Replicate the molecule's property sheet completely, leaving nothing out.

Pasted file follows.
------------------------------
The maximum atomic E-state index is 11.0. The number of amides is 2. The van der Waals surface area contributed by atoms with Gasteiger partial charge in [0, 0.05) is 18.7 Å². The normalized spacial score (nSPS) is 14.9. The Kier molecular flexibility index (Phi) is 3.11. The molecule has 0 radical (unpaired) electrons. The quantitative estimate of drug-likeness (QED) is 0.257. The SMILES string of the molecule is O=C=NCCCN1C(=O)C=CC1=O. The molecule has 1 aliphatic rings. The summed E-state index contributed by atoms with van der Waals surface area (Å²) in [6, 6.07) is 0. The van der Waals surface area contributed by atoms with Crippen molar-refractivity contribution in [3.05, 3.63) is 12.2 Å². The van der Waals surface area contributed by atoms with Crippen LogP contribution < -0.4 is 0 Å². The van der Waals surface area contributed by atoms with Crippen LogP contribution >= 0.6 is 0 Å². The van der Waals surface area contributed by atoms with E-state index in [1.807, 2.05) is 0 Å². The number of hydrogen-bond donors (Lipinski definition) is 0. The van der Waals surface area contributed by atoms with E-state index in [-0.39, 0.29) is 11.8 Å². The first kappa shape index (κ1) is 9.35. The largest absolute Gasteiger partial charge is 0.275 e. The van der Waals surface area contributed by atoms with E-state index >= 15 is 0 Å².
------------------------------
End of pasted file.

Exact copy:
The maximum atomic E-state index is 11.0. The number of amides is 2. The van der Waals surface area contributed by atoms with Gasteiger partial charge in [0, 0.05) is 18.7 Å². The normalized spacial score (nSPS) is 14.9. The Kier molecular flexibility index (Phi) is 3.11. The molecule has 0 radical (unpaired) electrons. The quantitative estimate of drug-likeness (QED) is 0.257. The SMILES string of the molecule is O=C=NCCCN1C(=O)C=CC1=O. The molecule has 1 aliphatic rings. The summed E-state index contributed by atoms with van der Waals surface area (Å²) in [6, 6.07) is 0. The van der Waals surface area contributed by atoms with Crippen molar-refractivity contribution in [3.05, 3.63) is 12.2 Å². The van der Waals surface area contributed by atoms with Crippen LogP contribution < -0.4 is 0 Å². The van der Waals surface area contributed by atoms with Crippen LogP contribution >= 0.6 is 0 Å². The van der Waals surface area contributed by atoms with E-state index in [1.807, 2.05) is 0 Å². The number of hydrogen-bond donors (Lipinski definition) is 0. The van der Waals surface area contributed by atoms with E-state index in [-0.39, 0.29) is 11.8 Å². The first kappa shape index (κ1) is 9.35. The largest absolute Gasteiger partial charge is 0.275 e. The van der Waals surface area contributed by atoms with E-state index >= 15 is 0 Å².